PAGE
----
15.2 The Java Collections Framework 777
15.3 Collections 784
15.4 Sets 796
15.5 The SortedSet and NavigableSet Interfaces 800
15.7 Queues 809
15.8 Maps 821
15.9 Map Implementations 823
15.10 The SortedMap and NavigableMap Interfaces 826
15.11 Working with Collections 838
Chapter Summary 849
Programming Exercises 850

Appendix A: Taking the SCJP 1.6 Exam 851
A.1 Preparing for the Programmer Exam 851
A.2 Registering for the Exam 852
A.3 How the Examination Is Conducted 853
A.4 The Questions 854
A.5 Moving on to Other Java Technology Exams 856

Appendix B: Objectives for the SCJP 1.6 Exam 857

Appendix C: Objectives for the SCJP 1.6 Upgrade Exam 863

Appendix D: Annotated Answers to Review Questions 869

Appendix E: Solutions to Programming Exercises 935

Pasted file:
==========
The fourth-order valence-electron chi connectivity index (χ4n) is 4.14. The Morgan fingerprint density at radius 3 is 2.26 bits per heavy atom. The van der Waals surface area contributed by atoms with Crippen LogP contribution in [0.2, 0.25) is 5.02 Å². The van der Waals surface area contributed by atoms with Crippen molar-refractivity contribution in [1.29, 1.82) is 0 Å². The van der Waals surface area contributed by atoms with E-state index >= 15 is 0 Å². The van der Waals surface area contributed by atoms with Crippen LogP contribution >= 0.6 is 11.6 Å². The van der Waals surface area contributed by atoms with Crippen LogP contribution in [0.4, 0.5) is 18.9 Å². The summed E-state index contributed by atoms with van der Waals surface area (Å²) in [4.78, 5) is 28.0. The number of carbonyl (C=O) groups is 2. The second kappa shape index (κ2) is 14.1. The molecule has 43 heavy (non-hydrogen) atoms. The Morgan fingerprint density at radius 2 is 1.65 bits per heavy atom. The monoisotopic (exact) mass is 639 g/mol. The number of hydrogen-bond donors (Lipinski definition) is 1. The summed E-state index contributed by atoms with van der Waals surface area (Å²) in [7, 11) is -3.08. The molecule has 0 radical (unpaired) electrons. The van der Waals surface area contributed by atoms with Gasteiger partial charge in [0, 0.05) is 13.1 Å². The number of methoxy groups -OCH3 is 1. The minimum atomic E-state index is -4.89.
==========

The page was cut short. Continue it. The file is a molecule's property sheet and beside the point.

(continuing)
Appendix F: Mock Exam 959

Appendix G: Number Systems and Number Representation 1005
G.1 Number Systems 1005
G.2 Relationship between Binary, Octal, and Hexadecimal Numbers 1007
G.3 Converting Decimals 1008
G.4 Representing Integers 1010

Index 1013

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Consider the following observations:

  • Software continues to become ever more pervasive, ever more ubiquitous in our lives.
  • Incompetence seems to be the only thing we can count on in today’s world and, especially, in the domain of software.
  • The Java programming language has become a lingua franca for programmers all over the world.

One can draw varied conclusions from these comments. One of them is that it is of great importance that programmers working with the Java programming language should be as competent as possible.

The Java certification program is an important effort aimed at precisely this goal. Practitioners looking to obtain such certification need good quality training materials, which brings us to this book.